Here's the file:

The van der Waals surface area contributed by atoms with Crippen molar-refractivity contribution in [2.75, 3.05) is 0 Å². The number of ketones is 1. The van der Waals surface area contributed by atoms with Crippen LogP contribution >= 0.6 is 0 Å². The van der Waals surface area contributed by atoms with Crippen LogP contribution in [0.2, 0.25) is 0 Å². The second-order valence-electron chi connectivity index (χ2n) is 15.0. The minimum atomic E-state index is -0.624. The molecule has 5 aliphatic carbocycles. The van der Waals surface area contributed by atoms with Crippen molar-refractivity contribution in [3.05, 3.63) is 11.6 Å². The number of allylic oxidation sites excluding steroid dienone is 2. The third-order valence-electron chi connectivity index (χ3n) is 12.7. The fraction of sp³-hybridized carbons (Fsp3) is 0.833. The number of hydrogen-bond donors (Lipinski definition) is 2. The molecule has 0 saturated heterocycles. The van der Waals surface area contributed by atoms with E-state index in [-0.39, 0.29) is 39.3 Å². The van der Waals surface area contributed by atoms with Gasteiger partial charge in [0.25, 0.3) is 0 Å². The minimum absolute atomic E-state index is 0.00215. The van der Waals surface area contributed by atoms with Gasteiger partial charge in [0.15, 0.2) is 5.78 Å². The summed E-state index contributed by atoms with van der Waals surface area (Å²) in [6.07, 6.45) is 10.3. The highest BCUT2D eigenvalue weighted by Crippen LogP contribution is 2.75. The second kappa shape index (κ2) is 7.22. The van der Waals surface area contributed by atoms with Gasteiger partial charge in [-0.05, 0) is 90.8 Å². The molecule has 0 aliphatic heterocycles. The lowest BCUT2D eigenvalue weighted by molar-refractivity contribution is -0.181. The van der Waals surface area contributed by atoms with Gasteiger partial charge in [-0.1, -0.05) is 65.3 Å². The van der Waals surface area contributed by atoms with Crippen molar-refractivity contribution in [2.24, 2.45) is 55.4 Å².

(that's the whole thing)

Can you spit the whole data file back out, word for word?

The van der Waals surface area contributed by atoms with Crippen molar-refractivity contribution in [2.75, 3.05) is 0 Å². The number of ketones is 1. The van der Waals surface area contributed by atoms with Crippen LogP contribution >= 0.6 is 0 Å². The van der Waals surface area contributed by atoms with Crippen LogP contribution in [0.2, 0.25) is 0 Å². The second-order valence-electron chi connectivity index (χ2n) is 15.0. The minimum atomic E-state index is -0.624. The molecule has 5 aliphatic carbocycles. The van der Waals surface area contributed by atoms with Crippen molar-refractivity contribution in [3.05, 3.63) is 11.6 Å². The number of allylic oxidation sites excluding steroid dienone is 2. The third-order valence-electron chi connectivity index (χ3n) is 12.7. The fraction of sp³-hybridized carbons (Fsp3) is 0.833. The number of hydrogen-bond donors (Lipinski definition) is 2. The molecule has 0 saturated heterocycles. The van der Waals surface area contributed by atoms with E-state index in [-0.39, 0.29) is 39.3 Å². The van der Waals surface area contributed by atoms with Gasteiger partial charge in [0.25, 0.3) is 0 Å². The minimum absolute atomic E-state index is 0.00215. The van der Waals surface area contributed by atoms with Gasteiger partial charge in [0.15, 0.2) is 5.78 Å². The summed E-state index contributed by atoms with van der Waals surface area (Å²) in [6.07, 6.45) is 10.3. The highest BCUT2D eigenvalue weighted by Crippen LogP contribution is 2.75. The second kappa shape index (κ2) is 7.22. The van der Waals surface area contributed by atoms with Gasteiger partial charge in [-0.05, 0) is 90.8 Å². The molecule has 0 aliphatic heterocycles. The lowest BCUT2D eigenvalue weighted by molar-refractivity contribution is -0.181. The van der Waals surface area contributed by atoms with Gasteiger partial charge in [-0.1, -0.05) is 65.3 Å². The van der Waals surface area contributed by atoms with Crippen molar-refractivity contribution in [2.24, 2.45) is 55.4 Å².